B. School of Agronomy in collaboration with other national or international institutions, with the exception of collaborations between researchers from the School of Agronomy and INIA.
C. National Institute of Agricultural Research (INIA) from its General Directorate to the Experimental Stations: La Estanzuela, Las Brujas, Salto Grande, Tacuarembó, and Treinta y Tres. Collaborations with other national or international institutions are included.
D. Other Uruguayan institutions, both public and private, of a national, regional or local nature that do not correspond to INIA or to the School of Agronomy.
E. Institutions of Latin America.
F. Institutions (universities, research centers, etc.) from countries outside Latin America and international institutions.
The data indicates a clear and predictable predominance of articles written by researchers from the School, both as specific groups and in collaboration with other institutions at the national and international levels. With respect to Uruguay, the authors who do not belong to the School are part of different schools of the University of the Republic (Veterinary Medicine, Sciences, Chemistry, Engineering and Social Sciences), although this is a little distorted by the presence of issues dedicated to congresses and seminars, occasions in which the number of articles of researchers from other departments increases substantially [Table 4].
Something similar happens with institutions linked to the agricultural sector, although to a lesser extent, since publications, individually or in collaboration with researchers from the School, scholars from the Ministry of Livestock and Fisheries, the Agricultural Plan Institute, the Clemente Estable Research Institute, the National Institute of Viticulture (INAVI), the Uruguayan Wool Secretariat and other private bodies, are much more frequent and appear independently of the publication of the minutes of congresses, particularly in the case of INAVI. Despite the fact that, as stated, the first collaboration of an INIA researcher dates back to 1999, since the institution assumed co-responsibility for the publication of the journal in 2006, there has been a constant increase in collaborations of INIA researchers and, since 2010, a representative number of articles reporting on research carried out by INIA and faculty scholars.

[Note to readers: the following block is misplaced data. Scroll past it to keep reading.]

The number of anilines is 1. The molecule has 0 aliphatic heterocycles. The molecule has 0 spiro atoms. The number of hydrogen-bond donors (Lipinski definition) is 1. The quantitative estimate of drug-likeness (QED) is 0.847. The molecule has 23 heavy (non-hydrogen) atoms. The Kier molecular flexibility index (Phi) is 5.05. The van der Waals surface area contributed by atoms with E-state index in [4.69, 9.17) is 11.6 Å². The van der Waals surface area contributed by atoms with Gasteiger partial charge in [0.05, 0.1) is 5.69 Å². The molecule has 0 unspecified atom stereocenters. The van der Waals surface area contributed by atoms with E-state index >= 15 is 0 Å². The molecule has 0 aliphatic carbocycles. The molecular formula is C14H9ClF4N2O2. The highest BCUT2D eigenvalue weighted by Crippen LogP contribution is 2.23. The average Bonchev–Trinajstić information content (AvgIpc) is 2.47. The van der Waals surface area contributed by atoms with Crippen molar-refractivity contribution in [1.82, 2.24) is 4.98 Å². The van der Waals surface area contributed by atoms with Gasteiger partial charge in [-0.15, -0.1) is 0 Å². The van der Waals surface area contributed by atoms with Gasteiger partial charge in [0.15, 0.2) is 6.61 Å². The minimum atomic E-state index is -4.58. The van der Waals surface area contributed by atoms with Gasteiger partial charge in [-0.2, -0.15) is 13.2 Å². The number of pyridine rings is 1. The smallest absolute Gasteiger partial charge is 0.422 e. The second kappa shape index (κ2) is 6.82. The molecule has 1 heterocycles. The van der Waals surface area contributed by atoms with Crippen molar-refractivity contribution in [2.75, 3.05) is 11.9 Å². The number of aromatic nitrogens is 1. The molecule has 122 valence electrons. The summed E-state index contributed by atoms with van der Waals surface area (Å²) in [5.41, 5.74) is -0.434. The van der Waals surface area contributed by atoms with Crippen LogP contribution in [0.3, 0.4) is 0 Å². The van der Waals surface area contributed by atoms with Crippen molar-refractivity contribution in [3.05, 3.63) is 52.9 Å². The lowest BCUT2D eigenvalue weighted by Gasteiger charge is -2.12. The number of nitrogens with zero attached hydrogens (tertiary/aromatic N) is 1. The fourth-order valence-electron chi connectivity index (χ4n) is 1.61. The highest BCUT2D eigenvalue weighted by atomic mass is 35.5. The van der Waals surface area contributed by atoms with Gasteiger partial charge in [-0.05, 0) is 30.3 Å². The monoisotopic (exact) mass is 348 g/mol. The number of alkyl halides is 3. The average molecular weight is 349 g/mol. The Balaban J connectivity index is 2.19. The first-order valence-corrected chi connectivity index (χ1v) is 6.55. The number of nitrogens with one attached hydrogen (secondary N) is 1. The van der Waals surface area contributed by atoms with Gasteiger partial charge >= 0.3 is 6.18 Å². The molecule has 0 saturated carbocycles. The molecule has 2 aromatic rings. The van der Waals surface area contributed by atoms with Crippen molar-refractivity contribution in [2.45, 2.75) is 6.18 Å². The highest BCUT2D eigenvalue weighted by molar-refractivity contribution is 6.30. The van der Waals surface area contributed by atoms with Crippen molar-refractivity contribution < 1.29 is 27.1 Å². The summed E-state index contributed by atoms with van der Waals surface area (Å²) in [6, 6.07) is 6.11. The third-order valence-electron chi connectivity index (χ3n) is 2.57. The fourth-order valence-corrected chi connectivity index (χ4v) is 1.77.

Apart from contributions with other national agencies and institutions, it is relatively difficult to determine the reasons that can explain what has led to the collaboration of the School's researchers with others from different institutions for the publication of articles in the journal, leaving aside those that show the cooperation determined by the presence in situ and by the convergence of scientific interests (for example, the notes published between EEMAC professors and the Uruguayan Wool Secretariat, between INAVI and the Plant Production Department, or between School faculty and INIA researchers).
A thorough examination of these articles reveals how the international agronomic research networks in which the School faculty have been involved have originated, how long they have survived and how they have evolved [Table 4].